High Oil Pressure – Main Causes and Treatment

If you get the dreaded high oil pressure reading in your dashboard, it is time to fix it before it gets worse. Here are the main causes & treatment options.

We all know the feeling of being low on gas.

The low-fuel light illuminates, a few warning chimes go off, and we panic as the needle moves closer and closer to the red.

The solution?

Head to a gas station and fill the tank, of course. But what about your oil pressure gauge? Do you remember the last time you looked at it? Did you even know you have one?

The oil pressure gauge should read between 25 to 65 PSI while the engine is running. Should it start creeping higher (think 80+ PSI), then you’ve got yourself a problem with high oil pressure. When this happens, it disrupts the ability of your engine to function correctly.

What causes high oil pressure? The main culprits include:

  • Faulty sending unit
  • Relief valve malfunction
  • Blocked oil passage
  • Dirty oil filter
  • Oil quality/grade

Thankfully, in this guide, I am going to review each of these in detail. I will also cover what high oil pressure is and why it matters.

Next, I will look at why frequent oil changes are crucial for proper engine balance and answer a few common questions about high oil pressure.

But first, I will examine the basics behind how an engine lubrication system works.

Let’s get started!

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The Basics Behind An Engine Lubrication System


The oil pan is located near the bottom of the engine. It serves as a reservoir for the oil before it’s pumped throughout the engine. Most hold between 4 to 6 quarts of oil.

Pickup Tube

Your engine requires oil immediately, and the moment you turn the key, the pickup tube transports it from the pan to the oil pump.

Oil Pump

As its name suggests, an oil pump is in charge of “pumping” the oil throughout the system. This ensures that all the moving parts are well-lubricated and do not create too much friction.

Pressure Relief Valve

The part that controls the oil flow is called the oil pressure relief valve. It has three different pieces: a piston, a spring, and a plug. When everything works correctly, the valve can move up and down to manage the oil flow.

As pressure builds, it forces the piston against the spring, allowing more to pass through, thus decreasing pressure.

Oil Filter

oil filter

As oil circulates throughout the system, it picks up harmful contaminants like dirt, dust, and metal flakes. This is where the oil filter comes in. As oil passes through (under pressure), any unwanted particles do not.

Spurt Holes and Galleries

Spurt holes and galleries are small exit points located throughout the system where the oil can seep through. They ensure proper lubrication of the many moving parts, including the pistons, rings, pins, bearings, and cylinders.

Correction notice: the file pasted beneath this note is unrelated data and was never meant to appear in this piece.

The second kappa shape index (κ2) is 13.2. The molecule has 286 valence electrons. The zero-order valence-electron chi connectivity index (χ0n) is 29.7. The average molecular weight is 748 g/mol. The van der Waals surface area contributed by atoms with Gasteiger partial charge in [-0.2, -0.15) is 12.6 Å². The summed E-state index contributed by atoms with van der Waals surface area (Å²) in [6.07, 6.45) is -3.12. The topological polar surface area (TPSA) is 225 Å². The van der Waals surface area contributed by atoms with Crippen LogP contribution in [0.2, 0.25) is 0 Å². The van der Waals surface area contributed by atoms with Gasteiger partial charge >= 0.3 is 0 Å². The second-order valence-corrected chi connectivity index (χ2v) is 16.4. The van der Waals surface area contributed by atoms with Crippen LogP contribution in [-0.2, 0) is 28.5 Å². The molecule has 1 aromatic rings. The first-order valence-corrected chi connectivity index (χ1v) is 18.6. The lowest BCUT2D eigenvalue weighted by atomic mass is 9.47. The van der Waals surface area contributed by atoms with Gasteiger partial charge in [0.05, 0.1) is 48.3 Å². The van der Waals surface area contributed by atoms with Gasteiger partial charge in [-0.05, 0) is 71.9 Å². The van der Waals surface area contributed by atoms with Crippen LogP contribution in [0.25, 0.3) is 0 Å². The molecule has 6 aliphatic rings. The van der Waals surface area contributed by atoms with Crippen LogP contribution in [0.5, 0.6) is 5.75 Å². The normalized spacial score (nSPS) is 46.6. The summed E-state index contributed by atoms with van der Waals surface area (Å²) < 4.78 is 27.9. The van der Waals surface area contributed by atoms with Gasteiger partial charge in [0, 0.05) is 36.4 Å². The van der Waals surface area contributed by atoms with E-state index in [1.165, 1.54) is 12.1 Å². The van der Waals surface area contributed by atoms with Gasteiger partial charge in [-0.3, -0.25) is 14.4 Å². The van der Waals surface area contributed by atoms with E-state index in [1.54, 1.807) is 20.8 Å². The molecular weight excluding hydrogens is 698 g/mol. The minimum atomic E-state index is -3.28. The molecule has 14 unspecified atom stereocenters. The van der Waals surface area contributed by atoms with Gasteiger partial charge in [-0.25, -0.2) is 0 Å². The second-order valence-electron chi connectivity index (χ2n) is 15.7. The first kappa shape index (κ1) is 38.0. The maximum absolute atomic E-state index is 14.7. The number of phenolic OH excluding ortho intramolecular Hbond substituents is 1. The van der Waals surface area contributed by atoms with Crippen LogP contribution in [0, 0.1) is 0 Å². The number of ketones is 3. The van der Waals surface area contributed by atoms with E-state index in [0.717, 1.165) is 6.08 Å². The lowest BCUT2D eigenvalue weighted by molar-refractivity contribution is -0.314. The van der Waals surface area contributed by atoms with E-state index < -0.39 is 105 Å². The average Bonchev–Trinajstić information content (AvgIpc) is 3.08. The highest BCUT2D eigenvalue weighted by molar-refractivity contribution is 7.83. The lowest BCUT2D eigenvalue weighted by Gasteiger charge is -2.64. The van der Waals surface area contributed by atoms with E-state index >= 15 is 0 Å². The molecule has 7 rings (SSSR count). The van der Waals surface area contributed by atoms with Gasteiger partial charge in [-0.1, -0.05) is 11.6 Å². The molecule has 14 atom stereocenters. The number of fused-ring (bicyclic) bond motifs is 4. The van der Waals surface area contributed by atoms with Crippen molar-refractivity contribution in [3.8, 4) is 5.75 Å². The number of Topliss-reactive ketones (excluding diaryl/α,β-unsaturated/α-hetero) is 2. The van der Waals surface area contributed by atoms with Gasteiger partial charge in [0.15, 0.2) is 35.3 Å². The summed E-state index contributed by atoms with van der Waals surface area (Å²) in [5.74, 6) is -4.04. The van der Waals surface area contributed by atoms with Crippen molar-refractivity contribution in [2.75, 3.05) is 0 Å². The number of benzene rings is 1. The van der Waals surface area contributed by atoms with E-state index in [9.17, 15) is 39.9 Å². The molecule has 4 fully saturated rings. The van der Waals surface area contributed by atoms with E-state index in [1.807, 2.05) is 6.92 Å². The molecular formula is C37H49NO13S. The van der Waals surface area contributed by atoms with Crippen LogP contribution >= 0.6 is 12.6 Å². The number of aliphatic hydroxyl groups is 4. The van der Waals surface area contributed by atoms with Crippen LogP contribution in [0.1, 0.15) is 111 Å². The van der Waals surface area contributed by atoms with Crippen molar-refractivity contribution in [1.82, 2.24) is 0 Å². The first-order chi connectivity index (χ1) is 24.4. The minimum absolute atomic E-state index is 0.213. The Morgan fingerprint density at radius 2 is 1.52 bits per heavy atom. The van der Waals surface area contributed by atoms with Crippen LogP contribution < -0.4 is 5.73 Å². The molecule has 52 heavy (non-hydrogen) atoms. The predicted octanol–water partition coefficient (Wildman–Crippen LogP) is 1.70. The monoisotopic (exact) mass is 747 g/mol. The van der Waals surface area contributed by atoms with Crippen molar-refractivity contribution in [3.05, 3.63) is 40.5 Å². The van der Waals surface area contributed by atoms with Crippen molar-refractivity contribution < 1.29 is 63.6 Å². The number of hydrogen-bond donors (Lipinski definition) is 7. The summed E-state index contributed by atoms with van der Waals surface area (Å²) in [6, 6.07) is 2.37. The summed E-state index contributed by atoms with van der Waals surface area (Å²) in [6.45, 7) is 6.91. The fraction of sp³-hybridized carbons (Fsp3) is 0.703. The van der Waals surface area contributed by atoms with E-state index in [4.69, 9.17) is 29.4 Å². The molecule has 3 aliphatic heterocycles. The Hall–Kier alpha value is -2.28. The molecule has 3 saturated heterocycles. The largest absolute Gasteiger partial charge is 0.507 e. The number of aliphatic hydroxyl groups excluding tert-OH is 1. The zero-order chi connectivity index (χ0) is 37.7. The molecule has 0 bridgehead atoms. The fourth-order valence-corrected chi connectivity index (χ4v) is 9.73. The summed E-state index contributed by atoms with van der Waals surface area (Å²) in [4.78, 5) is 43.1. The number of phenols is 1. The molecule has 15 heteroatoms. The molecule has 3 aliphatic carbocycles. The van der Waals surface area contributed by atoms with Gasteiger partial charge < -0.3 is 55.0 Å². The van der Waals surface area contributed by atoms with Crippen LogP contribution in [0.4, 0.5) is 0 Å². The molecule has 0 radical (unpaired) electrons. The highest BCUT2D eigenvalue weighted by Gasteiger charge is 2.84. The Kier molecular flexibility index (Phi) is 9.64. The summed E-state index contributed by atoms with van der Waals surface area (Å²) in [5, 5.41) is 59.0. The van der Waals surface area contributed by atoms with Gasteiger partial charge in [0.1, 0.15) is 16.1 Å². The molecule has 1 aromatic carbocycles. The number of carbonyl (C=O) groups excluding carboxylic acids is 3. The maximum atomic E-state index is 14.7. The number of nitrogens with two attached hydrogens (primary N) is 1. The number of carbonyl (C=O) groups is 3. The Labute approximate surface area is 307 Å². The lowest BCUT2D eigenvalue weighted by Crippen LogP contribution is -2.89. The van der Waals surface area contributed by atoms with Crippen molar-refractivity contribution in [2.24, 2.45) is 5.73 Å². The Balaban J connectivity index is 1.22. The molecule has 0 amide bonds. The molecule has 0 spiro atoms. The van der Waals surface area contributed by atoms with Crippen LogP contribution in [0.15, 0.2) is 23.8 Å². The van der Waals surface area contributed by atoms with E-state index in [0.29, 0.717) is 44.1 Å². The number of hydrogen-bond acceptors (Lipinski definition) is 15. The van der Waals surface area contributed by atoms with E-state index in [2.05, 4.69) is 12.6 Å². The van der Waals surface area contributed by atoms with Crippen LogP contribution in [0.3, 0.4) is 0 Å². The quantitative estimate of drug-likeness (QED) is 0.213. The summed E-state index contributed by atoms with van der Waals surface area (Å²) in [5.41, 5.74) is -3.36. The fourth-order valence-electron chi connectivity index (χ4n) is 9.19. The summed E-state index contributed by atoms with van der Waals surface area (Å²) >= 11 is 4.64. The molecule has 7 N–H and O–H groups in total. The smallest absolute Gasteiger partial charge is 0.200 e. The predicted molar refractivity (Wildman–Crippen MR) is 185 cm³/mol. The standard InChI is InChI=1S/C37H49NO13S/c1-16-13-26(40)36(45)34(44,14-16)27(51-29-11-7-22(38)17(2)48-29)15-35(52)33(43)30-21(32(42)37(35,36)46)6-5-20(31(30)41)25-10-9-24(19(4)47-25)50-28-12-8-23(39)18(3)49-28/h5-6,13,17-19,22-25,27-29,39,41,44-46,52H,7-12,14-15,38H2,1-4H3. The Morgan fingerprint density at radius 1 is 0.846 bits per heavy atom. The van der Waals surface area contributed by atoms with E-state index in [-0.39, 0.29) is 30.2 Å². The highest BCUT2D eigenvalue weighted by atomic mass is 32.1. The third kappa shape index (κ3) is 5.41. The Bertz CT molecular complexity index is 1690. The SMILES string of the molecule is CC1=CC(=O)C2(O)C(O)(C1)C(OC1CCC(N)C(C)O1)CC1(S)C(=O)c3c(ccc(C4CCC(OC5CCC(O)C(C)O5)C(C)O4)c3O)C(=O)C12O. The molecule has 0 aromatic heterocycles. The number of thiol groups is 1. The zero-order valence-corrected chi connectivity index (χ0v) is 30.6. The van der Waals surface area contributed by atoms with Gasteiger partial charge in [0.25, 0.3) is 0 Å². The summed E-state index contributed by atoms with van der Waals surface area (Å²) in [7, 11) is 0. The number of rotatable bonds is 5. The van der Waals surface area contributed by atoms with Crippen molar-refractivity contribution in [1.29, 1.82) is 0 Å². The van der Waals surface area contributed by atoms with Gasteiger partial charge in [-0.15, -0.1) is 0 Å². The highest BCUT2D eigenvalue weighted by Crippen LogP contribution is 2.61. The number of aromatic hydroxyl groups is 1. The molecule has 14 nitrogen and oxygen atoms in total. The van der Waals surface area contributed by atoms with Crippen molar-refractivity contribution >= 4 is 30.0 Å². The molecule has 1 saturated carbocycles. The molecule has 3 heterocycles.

After this point, the oil has completed its journey and returns back to the oil pan.

What Is High Oil Pressure And Why Does It Matter?

High oil pressure means that the flow of oil is restricted in some way.

This can be a result of either a blockage, a faulty part, or an issue with the oil itself. As we mentioned earlier, the typical pressure range lies between 25 and 65 PSI. When this range is exceeded, something is off and needs to be corrected before damage occurs.

Proper lubrication is crucial to the health of any engine. Without it, friction builds and leads to overheating. When this happens, the risk of developing a crack in the engine block or blowing a head gasket increases.

Each of these scenarios is extremely costly to resolve (if a repair is even possible at all). For this reason, your best bet is to take action at the first signs that you have high oil pressure.

What Causes High Oil Pressure?

High Oil Pressure 1

Faulty Sending Unit

The oil pressure-sending unit is what controls the gauge in the dash of your vehicle. You’ll receive false readings if it’s defective for one reason or another. The only way to check for this failure is to inspect the oil pressure manually.

For this, you will need an oil pressure gauge and an adapter to fit your vehicle (we suggest using an oil pressure test kit).

First, check that the engine has cooled down enough to work on. Then, put the transmission in neutral or park and apply the hand brake. Next, locate the sending unit (usually found near the oil pan). Be sure to have an oil drip pan ready since when you remove the sending unit, you’ll likely meet a few drips.